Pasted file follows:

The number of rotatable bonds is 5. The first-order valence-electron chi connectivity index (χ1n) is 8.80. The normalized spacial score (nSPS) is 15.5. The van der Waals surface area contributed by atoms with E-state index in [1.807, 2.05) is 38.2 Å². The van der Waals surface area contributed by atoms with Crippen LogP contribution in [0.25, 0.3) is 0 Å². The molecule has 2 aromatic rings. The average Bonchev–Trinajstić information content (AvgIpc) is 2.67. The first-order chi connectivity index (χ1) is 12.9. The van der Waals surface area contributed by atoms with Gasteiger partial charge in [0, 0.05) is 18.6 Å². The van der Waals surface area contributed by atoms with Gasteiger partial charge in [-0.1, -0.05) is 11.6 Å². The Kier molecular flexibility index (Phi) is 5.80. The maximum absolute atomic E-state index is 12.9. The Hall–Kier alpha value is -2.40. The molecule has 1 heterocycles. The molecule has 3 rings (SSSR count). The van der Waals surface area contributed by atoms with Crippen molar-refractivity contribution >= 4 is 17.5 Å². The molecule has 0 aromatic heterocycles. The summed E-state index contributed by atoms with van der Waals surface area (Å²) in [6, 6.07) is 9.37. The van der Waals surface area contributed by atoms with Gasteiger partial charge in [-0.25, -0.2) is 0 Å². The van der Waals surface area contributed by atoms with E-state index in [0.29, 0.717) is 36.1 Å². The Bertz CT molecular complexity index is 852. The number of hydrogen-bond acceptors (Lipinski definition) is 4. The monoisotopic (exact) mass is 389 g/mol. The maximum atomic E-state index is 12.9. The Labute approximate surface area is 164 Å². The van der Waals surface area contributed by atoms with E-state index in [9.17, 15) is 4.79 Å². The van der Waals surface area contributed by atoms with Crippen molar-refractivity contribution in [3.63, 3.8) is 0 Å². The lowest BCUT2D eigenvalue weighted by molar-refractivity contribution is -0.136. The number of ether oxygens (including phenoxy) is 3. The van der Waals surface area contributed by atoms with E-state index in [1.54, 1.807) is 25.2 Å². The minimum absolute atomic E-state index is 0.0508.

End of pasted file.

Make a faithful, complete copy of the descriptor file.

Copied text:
The number of rotatable bonds is 5. The first-order valence-electron chi connectivity index (χ1n) is 8.80. The normalized spacial score (nSPS) is 15.5. The van der Waals surface area contributed by atoms with E-state index in [1.807, 2.05) is 38.2 Å². The van der Waals surface area contributed by atoms with Crippen LogP contribution in [0.25, 0.3) is 0 Å². The molecule has 2 aromatic rings. The average Bonchev–Trinajstić information content (AvgIpc) is 2.67. The first-order chi connectivity index (χ1) is 12.9. The van der Waals surface area contributed by atoms with Gasteiger partial charge in [0, 0.05) is 18.6 Å². The van der Waals surface area contributed by atoms with Gasteiger partial charge in [-0.1, -0.05) is 11.6 Å². The Kier molecular flexibility index (Phi) is 5.80. The maximum absolute atomic E-state index is 12.9. The Hall–Kier alpha value is -2.40. The molecule has 1 heterocycles. The molecule has 3 rings (SSSR count). The van der Waals surface area contributed by atoms with Crippen molar-refractivity contribution >= 4 is 17.5 Å². The molecule has 0 aromatic heterocycles. The summed E-state index contributed by atoms with van der Waals surface area (Å²) in [6, 6.07) is 9.37. The van der Waals surface area contributed by atoms with Gasteiger partial charge in [-0.25, -0.2) is 0 Å². The van der Waals surface area contributed by atoms with E-state index in [0.29, 0.717) is 36.1 Å². The Bertz CT molecular complexity index is 852. The number of hydrogen-bond acceptors (Lipinski definition) is 4. The monoisotopic (exact) mass is 389 g/mol. The maximum atomic E-state index is 12.9. The Labute approximate surface area is 164 Å². The van der Waals surface area contributed by atoms with E-state index in [9.17, 15) is 4.79 Å². The van der Waals surface area contributed by atoms with Crippen molar-refractivity contribution in [3.63, 3.8) is 0 Å². The lowest BCUT2D eigenvalue weighted by molar-refractivity contribution is -0.136. The number of ether oxygens (including phenoxy) is 3. The van der Waals surface area contributed by atoms with E-state index in [1.54, 1.807) is 25.2 Å². The minimum absolute atomic E-state index is 0.0508.